This following article is written by Sarah Ngu and was originally featured on michaelrwear.com
I am sure there are many reasons, but it might be as simple as this: We just do not want to think about it too much. After all, our system is structured such that istheir (NSA and police officers) job to handle, not ours.
We have been criminalizing homelessness at a rapid pace. Over 50 cities have passed laws against feeding the homeless; ordinances prohibiting sleeping in cars have doubled nationwide since 2011. In Rikers Island, a large prison in New York City, mentally ill inmates make up 40% of the population. An estimated half of the people killed by a police officer have some type of mental-health problem. We are consistently asking the police to deal with the people we do not want to take care of, to make sure they don’t sleep on benches, get too crazy, or stink up a subway station—to contain the problem of homelessness, mental illness, drug abuse, etc., and make sure it does not spill into our lives.
So when the police make mistakes, and we get mad, the truth is that we are being a bit hypocritical. The fundamental problem is not “how do we fix the police,” but why are we, as Ta-Nehisi Coates puts it, trying to solve all our social problems with a “hammer” (police). When we get frustrated at the police for not doing a better job, we are really frustrated with them for not being a social worker, drug counselor, father-figure, and law-enforcer all at once.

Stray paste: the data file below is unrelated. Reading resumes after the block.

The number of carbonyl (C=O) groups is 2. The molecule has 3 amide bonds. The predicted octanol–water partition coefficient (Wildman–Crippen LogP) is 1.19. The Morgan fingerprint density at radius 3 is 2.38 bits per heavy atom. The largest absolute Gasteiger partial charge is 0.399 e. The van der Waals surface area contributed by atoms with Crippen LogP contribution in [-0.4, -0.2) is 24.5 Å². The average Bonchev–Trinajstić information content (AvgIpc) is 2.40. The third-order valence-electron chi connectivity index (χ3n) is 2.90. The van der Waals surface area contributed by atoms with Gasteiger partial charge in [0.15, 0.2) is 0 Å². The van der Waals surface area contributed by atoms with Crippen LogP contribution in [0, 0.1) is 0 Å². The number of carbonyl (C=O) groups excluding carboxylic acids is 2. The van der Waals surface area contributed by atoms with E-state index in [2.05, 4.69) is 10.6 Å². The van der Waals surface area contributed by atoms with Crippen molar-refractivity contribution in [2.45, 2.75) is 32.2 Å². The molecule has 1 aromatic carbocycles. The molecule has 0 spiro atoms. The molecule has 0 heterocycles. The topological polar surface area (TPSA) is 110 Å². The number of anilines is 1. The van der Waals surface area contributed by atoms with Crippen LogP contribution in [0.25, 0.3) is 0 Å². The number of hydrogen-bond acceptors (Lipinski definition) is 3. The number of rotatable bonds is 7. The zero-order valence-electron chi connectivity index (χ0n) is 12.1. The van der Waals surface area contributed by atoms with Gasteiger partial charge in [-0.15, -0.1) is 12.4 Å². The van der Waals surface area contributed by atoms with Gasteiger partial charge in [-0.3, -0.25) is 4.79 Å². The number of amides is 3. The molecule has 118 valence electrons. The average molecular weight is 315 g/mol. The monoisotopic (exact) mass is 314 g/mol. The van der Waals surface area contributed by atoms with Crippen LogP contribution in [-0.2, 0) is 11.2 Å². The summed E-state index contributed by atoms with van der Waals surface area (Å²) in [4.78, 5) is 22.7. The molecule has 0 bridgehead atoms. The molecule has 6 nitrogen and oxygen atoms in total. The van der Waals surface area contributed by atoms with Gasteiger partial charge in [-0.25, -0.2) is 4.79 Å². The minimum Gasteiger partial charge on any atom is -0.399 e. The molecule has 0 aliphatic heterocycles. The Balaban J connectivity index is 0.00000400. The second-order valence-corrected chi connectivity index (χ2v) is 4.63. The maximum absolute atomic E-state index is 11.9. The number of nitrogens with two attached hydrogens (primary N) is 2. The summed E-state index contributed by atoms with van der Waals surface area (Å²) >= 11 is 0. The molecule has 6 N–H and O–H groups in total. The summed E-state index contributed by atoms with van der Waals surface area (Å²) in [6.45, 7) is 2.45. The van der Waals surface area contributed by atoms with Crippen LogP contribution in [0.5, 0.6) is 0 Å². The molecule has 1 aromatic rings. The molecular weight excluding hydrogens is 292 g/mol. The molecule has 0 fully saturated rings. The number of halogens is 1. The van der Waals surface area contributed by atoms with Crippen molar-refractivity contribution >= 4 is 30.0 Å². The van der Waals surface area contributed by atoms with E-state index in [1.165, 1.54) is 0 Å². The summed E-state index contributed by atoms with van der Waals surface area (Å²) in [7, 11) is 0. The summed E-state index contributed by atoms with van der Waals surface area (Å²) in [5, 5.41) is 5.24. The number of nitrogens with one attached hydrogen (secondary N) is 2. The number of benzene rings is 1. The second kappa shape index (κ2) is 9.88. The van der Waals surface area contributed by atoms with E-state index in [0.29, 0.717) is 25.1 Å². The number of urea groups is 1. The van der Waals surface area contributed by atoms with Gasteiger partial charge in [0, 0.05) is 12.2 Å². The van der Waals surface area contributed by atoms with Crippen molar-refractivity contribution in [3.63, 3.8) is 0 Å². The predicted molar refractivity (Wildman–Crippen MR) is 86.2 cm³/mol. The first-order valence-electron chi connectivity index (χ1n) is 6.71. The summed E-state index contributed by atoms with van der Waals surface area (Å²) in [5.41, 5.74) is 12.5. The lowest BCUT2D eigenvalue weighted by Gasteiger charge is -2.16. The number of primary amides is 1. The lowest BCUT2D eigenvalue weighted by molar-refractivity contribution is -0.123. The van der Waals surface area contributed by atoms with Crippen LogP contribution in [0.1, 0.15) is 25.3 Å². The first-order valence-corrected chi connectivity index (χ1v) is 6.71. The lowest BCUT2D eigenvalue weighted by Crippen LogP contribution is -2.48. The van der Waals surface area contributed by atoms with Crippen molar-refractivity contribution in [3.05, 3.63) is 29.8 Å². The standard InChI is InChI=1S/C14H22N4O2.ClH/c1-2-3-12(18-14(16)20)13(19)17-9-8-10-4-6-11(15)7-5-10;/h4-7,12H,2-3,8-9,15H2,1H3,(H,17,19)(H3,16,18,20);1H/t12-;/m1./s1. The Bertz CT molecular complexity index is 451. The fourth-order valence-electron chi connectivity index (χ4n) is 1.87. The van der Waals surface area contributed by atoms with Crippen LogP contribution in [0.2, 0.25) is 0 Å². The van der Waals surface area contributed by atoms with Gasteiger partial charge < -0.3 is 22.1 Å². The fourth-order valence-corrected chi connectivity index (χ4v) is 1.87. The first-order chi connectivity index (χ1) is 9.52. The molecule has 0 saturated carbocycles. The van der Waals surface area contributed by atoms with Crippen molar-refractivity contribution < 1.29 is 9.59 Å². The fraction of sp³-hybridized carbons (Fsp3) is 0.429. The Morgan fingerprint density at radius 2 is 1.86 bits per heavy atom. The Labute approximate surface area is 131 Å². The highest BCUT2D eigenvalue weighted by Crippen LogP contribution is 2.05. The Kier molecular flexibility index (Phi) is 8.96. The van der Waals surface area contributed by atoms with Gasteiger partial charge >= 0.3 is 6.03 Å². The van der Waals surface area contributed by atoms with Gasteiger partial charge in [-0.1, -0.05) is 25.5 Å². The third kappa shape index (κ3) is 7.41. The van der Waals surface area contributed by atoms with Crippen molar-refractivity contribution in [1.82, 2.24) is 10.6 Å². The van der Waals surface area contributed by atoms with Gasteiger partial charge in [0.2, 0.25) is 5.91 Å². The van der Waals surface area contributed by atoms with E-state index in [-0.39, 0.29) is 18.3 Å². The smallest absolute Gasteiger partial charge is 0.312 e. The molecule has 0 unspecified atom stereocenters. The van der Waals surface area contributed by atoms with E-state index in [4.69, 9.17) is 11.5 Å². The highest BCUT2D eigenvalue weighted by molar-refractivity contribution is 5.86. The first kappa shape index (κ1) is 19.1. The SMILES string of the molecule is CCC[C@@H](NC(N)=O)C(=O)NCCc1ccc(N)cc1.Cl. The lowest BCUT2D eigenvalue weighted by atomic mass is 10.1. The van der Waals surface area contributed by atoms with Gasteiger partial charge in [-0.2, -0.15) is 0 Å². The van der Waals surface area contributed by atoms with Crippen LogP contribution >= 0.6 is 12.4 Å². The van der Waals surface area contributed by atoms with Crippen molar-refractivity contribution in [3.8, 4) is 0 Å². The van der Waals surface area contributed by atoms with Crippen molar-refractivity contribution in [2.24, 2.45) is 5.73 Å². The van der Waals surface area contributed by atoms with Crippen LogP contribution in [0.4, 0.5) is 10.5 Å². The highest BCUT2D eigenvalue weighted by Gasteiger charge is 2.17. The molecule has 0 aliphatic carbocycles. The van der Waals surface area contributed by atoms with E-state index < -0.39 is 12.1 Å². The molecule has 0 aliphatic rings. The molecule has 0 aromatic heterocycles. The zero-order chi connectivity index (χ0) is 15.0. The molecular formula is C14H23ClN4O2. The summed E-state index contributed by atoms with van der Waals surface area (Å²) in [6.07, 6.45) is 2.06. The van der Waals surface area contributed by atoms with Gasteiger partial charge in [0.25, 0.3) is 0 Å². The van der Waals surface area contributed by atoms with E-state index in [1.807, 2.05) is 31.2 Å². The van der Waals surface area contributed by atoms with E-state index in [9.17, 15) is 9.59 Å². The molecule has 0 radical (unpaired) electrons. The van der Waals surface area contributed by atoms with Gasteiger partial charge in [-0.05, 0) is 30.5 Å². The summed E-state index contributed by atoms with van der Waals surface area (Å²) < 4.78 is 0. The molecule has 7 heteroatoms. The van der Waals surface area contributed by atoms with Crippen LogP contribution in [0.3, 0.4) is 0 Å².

The same goes for the NSA. We might feel a vague irritation that we are being spied on, but we do not really want to spend time thinking about terrorism and why some extremists do not like us. We just want them to not bother or harm us. If you look at Pew Research Report’s data from Spring 2014, the facts are revealing. 42% of Americans approve of the government’s collection of phone and internet data, and 54% disapprove. Given that, you would expect that Americans’ top concern about the government’s anti-terrorism policies would be its restriction of civil liberties. Actually, that is our second concern at 37%. Our top concern, at 49%, is that our government has “not gone far enough to protect the country.” So while we do feel vaguely irritated at the NSA’s breaches of privacy, when the rubber hits the road, we still primarily want them to do the job we have asked them to do: take care of us, and contain this “outside” problem so it does not affect our lives."
To read the rest of Sarah's article, please click here.